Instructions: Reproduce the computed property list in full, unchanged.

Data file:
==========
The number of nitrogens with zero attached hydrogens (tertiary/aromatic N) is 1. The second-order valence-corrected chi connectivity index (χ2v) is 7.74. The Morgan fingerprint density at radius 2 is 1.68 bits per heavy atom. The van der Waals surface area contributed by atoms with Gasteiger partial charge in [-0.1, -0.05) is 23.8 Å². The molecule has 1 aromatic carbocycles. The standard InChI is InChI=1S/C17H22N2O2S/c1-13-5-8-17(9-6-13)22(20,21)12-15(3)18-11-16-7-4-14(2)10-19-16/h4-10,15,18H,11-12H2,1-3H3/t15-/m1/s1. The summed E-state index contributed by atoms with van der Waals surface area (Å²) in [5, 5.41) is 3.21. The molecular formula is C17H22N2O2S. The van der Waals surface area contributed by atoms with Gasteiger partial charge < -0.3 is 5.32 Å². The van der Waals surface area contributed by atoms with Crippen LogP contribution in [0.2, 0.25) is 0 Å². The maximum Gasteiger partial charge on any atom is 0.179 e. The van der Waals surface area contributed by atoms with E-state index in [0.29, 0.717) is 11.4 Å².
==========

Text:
The number of nitrogens with zero attached hydrogens (tertiary/aromatic N) is 1. The second-order valence-corrected chi connectivity index (χ2v) is 7.74. The Morgan fingerprint density at radius 2 is 1.68 bits per heavy atom. The van der Waals surface area contributed by atoms with Gasteiger partial charge in [-0.1, -0.05) is 23.8 Å². The molecule has 1 aromatic carbocycles. The standard InChI is InChI=1S/C17H22N2O2S/c1-13-5-8-17(9-6-13)22(20,21)12-15(3)18-11-16-7-4-14(2)10-19-16/h4-10,15,18H,11-12H2,1-3H3/t15-/m1/s1. The summed E-state index contributed by atoms with van der Waals surface area (Å²) in [5, 5.41) is 3.21. The molecular formula is C17H22N2O2S. The van der Waals surface area contributed by atoms with Gasteiger partial charge < -0.3 is 5.32 Å². The van der Waals surface area contributed by atoms with Crippen LogP contribution in [0.2, 0.25) is 0 Å². The maximum Gasteiger partial charge on any atom is 0.179 e. The van der Waals surface area contributed by atoms with E-state index in [0.29, 0.717) is 11.4 Å².